The Manchester Islamic Centre, also known as Didsbury Mosque, became the center of attention in the media after the tragic 2017 Manchester bombing. However, recent revelations have uncovered a deliberate smear campaign orchestrated by the United Arab Emirates government against the mosque. The campaign was brought to light through leaked documents obtained by the French newspaper Mediapart and later shared with journalists across Europe and the Middle East.
The Targeted Campaign
Between 2017 and 2020, a Swiss private intelligence firm called Alp Services reportedly targeted numerous organizations and individuals, primarily Muslims, in at least 13 European countries. The leaked documents revealed the extensive nature of this orchestrated campaign.
Didsbury Mosque in the Crosshairs
The smear campaign against Didsbury Mosque began in 2018, shortly after a BBC news report alleged that former imam Mustafa Graf had advocated for armed jihad in a sermon. The objective of this campaign was to establish a connection between Graf, the mosque, and the International Union of Muslim Scholars (IUMS).
The IUMS, based in Qatar, has been designated as a terrorist group by the UAE due to its alleged ties to the Muslim Brotherhood. By addressing the grammar and spelling errors, and enhancing the language used, the revised writing becomes more engaging, professional, and comprehensible.
False Connections and Fabricated Articles
A malicious campaign was orchestrated, involving the creation of online articles in various languages, using fake identities to falsely link the mosque, the bombing, the Muslim Brotherhood, and the Islamic State (IS) group.
These articles aimed to portray the Muslim Brotherhood and IS as intertwined, with the former discreetly recruiting for the latter. Furthermore, Wikipedia pages related to the Manchester bombing were tampered with, adding sections titled “Links with the Muslim Brotherhood.”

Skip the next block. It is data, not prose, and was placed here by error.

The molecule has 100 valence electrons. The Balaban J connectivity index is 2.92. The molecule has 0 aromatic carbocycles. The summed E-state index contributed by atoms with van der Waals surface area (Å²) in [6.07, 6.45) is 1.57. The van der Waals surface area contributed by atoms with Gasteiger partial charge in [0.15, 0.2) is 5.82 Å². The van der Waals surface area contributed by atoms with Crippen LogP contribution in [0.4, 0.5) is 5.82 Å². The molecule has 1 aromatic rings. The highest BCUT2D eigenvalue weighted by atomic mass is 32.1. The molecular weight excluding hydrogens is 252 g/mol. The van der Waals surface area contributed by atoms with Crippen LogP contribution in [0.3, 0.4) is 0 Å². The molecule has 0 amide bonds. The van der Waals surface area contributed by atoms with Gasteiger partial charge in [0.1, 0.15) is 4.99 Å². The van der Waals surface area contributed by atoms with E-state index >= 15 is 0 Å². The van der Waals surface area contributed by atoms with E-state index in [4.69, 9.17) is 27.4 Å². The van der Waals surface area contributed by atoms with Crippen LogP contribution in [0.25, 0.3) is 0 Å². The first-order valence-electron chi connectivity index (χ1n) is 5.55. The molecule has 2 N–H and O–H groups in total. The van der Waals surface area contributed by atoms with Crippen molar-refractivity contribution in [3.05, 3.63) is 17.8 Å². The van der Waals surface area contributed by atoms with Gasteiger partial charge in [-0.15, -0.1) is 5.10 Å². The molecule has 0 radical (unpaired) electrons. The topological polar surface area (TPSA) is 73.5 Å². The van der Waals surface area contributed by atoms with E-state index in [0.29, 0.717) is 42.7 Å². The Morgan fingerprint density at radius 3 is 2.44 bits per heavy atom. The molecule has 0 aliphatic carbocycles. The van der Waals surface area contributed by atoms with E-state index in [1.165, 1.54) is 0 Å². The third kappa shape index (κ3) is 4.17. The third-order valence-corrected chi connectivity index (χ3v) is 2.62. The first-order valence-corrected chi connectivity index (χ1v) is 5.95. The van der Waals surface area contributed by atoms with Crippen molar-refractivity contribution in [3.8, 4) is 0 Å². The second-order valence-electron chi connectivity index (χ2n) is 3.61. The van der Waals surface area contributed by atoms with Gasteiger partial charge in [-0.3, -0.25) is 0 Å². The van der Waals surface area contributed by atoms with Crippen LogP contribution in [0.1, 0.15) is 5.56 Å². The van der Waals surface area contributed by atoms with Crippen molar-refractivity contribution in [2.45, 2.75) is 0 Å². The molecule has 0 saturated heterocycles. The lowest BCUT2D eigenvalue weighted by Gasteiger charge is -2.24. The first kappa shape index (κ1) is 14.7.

Officials from Didsbury Mosque vehemently denied any association with the Muslim Brotherhood. Fawzi Haffar, the mosque’s chair, firmly distanced himself from the group and dismissed the Emirati smear campaign as a baseless attempt to tarnish the mosque’s reputation. Mustafa Graf, the former imam, attributed the campaign to his support for democracy in Libya, which clashed with the UAE’s backing of Libyan commander Khalifa Haftar.
Impact and Response
The campaign aimed to discredit Didsbury Mosque, along with other targeted individuals and organizations, by accusing them of alleged links to the Muslim Brotherhood and Qatar. However, it is important to note that the mosque had already undergone scrutiny following the Manchester Arena bombing. The official inquiry concluded that the mosque played no role in the radicalization of the bomber, Salman Abedi.
The Response from the Charity Commission
The attempts made by the UAE to inform the Charity Commission about the mosque had minimal impact, as the regulator had already conducted a visit to the mosque and implemented an action plan to enhance governance. However, officials from Didsbury Mosque expressed doubt regarding the Commission’s response to the UAE’s efforts to tarnish their reputation.
Safeguards on Wikipedia
The smear campaign also extended to Wikipedia, where articles were edited to spread false connections between the mosque and the Muslim Brotherhood. The Wikimedia Foundation, which oversees Wikipedia, has established measures to combat disinformation and harmful content on the platform.
Unveiling the UAE’s Smear Campaign against Didsbury Mosque has shed light on the covert and extensive efforts to damage the reputation of Muslim organizations and individuals throughout Europe. The mosque’s officials have vehemently denied any affiliation with the Muslim Brotherhood and have emphasized their dedication to promoting peace and understanding. The impact of such campaigns raises concerns about the manipulation of public opinion and underscores the importance of remaining vigilant against disinformation and smear tactics.